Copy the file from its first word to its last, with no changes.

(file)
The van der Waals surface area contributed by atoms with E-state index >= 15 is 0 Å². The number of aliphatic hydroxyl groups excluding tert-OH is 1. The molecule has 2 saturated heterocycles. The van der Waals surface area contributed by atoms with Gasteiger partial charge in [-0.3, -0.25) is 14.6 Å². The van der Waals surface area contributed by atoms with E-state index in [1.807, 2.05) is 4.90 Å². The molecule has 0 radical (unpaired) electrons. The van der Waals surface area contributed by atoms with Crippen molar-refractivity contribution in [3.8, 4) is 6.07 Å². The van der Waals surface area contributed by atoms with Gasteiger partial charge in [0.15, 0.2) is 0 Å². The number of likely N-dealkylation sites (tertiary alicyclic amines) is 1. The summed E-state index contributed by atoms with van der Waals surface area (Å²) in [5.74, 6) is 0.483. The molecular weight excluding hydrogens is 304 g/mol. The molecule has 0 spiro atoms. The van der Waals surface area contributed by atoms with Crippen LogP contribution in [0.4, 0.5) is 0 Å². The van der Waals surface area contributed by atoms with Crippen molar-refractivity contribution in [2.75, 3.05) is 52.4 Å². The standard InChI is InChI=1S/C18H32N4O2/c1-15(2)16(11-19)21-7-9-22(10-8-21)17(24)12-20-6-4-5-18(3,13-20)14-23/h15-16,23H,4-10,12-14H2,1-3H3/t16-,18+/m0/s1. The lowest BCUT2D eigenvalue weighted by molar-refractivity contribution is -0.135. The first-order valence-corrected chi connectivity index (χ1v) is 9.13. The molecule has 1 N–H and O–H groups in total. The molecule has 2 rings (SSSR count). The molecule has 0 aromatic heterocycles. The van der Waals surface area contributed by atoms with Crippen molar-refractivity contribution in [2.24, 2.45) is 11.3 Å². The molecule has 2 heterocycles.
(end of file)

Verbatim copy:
The van der Waals surface area contributed by atoms with E-state index >= 15 is 0 Å². The number of aliphatic hydroxyl groups excluding tert-OH is 1. The molecule has 2 saturated heterocycles. The van der Waals surface area contributed by atoms with Gasteiger partial charge in [-0.3, -0.25) is 14.6 Å². The van der Waals surface area contributed by atoms with E-state index in [1.807, 2.05) is 4.90 Å². The molecule has 0 radical (unpaired) electrons. The van der Waals surface area contributed by atoms with Crippen molar-refractivity contribution in [3.8, 4) is 6.07 Å². The van der Waals surface area contributed by atoms with Gasteiger partial charge in [0.15, 0.2) is 0 Å². The number of likely N-dealkylation sites (tertiary alicyclic amines) is 1. The summed E-state index contributed by atoms with van der Waals surface area (Å²) in [5.74, 6) is 0.483. The molecular weight excluding hydrogens is 304 g/mol. The molecule has 0 spiro atoms. The van der Waals surface area contributed by atoms with Crippen LogP contribution in [0.4, 0.5) is 0 Å². The van der Waals surface area contributed by atoms with Crippen molar-refractivity contribution in [2.75, 3.05) is 52.4 Å². The standard InChI is InChI=1S/C18H32N4O2/c1-15(2)16(11-19)21-7-9-22(10-8-21)17(24)12-20-6-4-5-18(3,13-20)14-23/h15-16,23H,4-10,12-14H2,1-3H3/t16-,18+/m0/s1. The lowest BCUT2D eigenvalue weighted by molar-refractivity contribution is -0.135. The first-order valence-corrected chi connectivity index (χ1v) is 9.13. The molecule has 1 N–H and O–H groups in total. The molecule has 2 rings (SSSR count). The molecule has 0 aromatic heterocycles. The van der Waals surface area contributed by atoms with Crippen molar-refractivity contribution in [2.24, 2.45) is 11.3 Å². The molecule has 2 heterocycles.